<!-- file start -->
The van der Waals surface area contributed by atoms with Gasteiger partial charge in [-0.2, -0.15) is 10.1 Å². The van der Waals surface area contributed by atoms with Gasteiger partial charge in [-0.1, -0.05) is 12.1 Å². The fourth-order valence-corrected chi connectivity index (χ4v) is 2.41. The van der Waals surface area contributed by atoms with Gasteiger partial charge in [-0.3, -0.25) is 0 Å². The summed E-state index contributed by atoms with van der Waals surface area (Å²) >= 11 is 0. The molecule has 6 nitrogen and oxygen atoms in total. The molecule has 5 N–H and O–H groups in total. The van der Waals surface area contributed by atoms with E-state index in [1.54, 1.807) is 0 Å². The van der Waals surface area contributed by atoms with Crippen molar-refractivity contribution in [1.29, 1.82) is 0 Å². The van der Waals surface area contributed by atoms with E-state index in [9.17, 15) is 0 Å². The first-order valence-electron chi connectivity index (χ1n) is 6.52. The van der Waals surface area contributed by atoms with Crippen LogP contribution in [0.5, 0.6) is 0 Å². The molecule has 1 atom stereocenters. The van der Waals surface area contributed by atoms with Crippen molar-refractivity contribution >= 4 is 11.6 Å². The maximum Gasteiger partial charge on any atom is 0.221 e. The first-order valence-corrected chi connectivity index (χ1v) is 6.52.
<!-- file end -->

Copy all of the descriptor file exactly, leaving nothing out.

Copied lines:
The van der Waals surface area contributed by atoms with Gasteiger partial charge in [-0.2, -0.15) is 10.1 Å². The van der Waals surface area contributed by atoms with Gasteiger partial charge in [-0.1, -0.05) is 12.1 Å². The fourth-order valence-corrected chi connectivity index (χ4v) is 2.41. The van der Waals surface area contributed by atoms with Gasteiger partial charge in [-0.3, -0.25) is 0 Å². The summed E-state index contributed by atoms with van der Waals surface area (Å²) >= 11 is 0. The molecule has 6 nitrogen and oxygen atoms in total. The molecule has 5 N–H and O–H groups in total. The van der Waals surface area contributed by atoms with E-state index in [1.54, 1.807) is 0 Å². The van der Waals surface area contributed by atoms with Crippen molar-refractivity contribution in [1.29, 1.82) is 0 Å². The van der Waals surface area contributed by atoms with E-state index in [9.17, 15) is 0 Å². The first-order valence-electron chi connectivity index (χ1n) is 6.52. The van der Waals surface area contributed by atoms with Crippen LogP contribution in [0.5, 0.6) is 0 Å². The molecule has 1 atom stereocenters. The van der Waals surface area contributed by atoms with Crippen molar-refractivity contribution >= 4 is 11.6 Å². The maximum Gasteiger partial charge on any atom is 0.221 e. The first-order valence-corrected chi connectivity index (χ1v) is 6.52.